{===>} expand=false;

{* Expansion percentage *}
{===>} expansion=0.4;

{* Random rotation angle *}
{===>} randangle=6;

{* Rebuild missing atoms in the context of the complex? (refinement mode) *}
{+ choice: true false +}
{===>} rebuildcplx=false;
...


#### Rigid body minimization settings

This section allows you to turn on and off the rigid body minimization step. It also allows to turn off translation which can be useful when docking highly flexible small molecules and letting the docking occur during the flexible refinement stage, a protocol we have used in the past for docking flexible oligosaccharides. Use with care though!

You can also define here the number of trials for each starting configuration. This is done internally in CNS and only the best solution (according to the defined scoring function) will be written to disk. Note that each docked solution will also undergo the 180 rotation protocol if turned on (default for the rigid body minimization). This option saves disk space, but the scoring scheme should be robust otherwise you might miss good solutions. For example, if you intend to optimize the scoring function for the rigid body docking it is better to write out all models.

The remaining parameter is this section is the random see used by the CNS random number generator.


{* Perform initial rigid body minimisation? *}
{+ choice: true false +}
{===>} rigidmini=true;

{* Allow translation in rigid body minimisation? *}
{+ choice: true false +}
{===>} rigidtrans=true;

{* Number of trials for rigid body minimisation? *}
{===>} ntrials=5;

{* initial seed for random number generator *}
{* change to get different initial velocities *}
{===>} iniseed=917;


#### Semi-flexible refinement settings

In this section you can control the parameters the govern the semi-flexible simulated annealing protocol. You can define the start and end temperatures and the number of integration steps for the various stages of the annealing protocol (see the docking protocol section){:target=”_blank”}.


{* temperature for rigid body high temperature TAD *}

{* initial temperature for rigid body first TAD cooling step *}

{* final temperature after first cooling step *}

{* initial temperature for second TAD cooling step with flexible side-chain at the inferface *}

{* finale temperature after second cooling step *}

{* initial temperature for third TAD cooling step with fully flexible interface *}

{* finale temperature after third cooling step *}

{* time step *}
{===>} timestep=0.002;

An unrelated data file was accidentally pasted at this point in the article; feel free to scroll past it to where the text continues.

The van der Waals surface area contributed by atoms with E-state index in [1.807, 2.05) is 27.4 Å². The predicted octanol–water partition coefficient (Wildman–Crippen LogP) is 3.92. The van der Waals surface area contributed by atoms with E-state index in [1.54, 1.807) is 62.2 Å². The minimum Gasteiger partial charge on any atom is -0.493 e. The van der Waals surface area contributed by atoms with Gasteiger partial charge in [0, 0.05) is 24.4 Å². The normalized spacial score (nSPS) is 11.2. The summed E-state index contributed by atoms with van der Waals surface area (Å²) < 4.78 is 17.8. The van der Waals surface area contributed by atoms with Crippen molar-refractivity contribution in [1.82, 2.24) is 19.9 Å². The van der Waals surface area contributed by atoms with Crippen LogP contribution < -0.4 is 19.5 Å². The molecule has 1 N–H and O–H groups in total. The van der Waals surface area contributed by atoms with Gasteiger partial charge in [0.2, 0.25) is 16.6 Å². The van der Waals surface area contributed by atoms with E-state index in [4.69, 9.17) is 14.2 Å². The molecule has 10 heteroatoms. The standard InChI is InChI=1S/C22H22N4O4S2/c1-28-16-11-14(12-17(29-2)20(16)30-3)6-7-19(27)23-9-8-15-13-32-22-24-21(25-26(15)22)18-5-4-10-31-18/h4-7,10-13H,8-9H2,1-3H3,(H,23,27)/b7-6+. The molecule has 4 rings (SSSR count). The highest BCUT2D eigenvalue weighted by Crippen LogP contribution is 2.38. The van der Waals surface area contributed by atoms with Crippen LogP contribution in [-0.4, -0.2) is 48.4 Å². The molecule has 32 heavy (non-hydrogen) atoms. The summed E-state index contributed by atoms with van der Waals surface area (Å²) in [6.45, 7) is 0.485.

{* factor for timestep in TAD *}

{* Number of EM steps for translational minimisation? *}
{===>} emstepstrans=1000;

{* number of MD steps for rigid body high temperature TAD *}
{===>} initiosteps=500;

{* number of MD steps during first rigid body cooling stage *}
{===>} cool1_steps=500;

{* number of MD steps during second cooling stage with flexible side-chains at interface *}
{===>} cool2_steps=1000;

{* number of MD steps during third cooling stage with fully flexible interface *}
{===>} cool3_steps=1000;


Note: If solvated docking is turned on, then the number of MD steps for the rigid body stages of the semi-flexible refinement (high temperature rigid-body TAD and slow cooling annealing) will automatically be set to 0.

### Solvated docking

In this section you can turn on solvated docking. If turned on, the initial structures will first be solvated in a shell of TIP3P water (only water molecules within 5.5 A of the protein will be kept). The rigid-body docking will thus be performed from solvated proteins. Two methods for dealing with interfacial waters are implemented:

• database-based (db) (recommended upon restrained solvated docking (see below)): Interfacial water molecules will be removed in a biased Monte Carlo process until a user-defined fraction of water remain. This process can make use of two different propensity scales:

• propensities of finding water-mediated contacts between amino-acid pairs defined from a statistical analysis of high-resolution crystal structures. The water-mediated contact propensities can be found in the db_statistical.dat CNS script in the protocols directory.

For details see:

A.D.J. van Dijk and A.M.J.J. Bonvin. Solvated docking: introducing water into the modelling of biomolecular complexes. Bioinformatics, 22, 2340-2347 (2006).

• propensities of finding water-mediated contacts between amino-acid pairs defined from the Kyte-Doolittle hydrophobicity scale. The corresponding water-mediated contact propensities can be found in the db_kyte-doolittle.dat CNS script in the protocols directory.

For details see:

P.L. Kastritis, K.M. Visscher, A.D.J. van Dijk and A.M.J.J. Bonvin. Solvated docking using Kyte-Doolittle-based water propensities., Proteins: Struc. Funct. & Bioinformatic, 81, 510-518 (2013).

An important parameter to be defined for database-solvated docking is the fraction of interfacial water to be kept after the Monte Carlo removal process. This is currently set to 50% based on our analysis of water-mediated contacts. New in HADDOCK2.4, this percentage can now be defined separately for nucleic acids (currently 75%). This is coming from the observation that nucleic acids show typically higher solvation. For details regarding nucleic acids solvated docking see: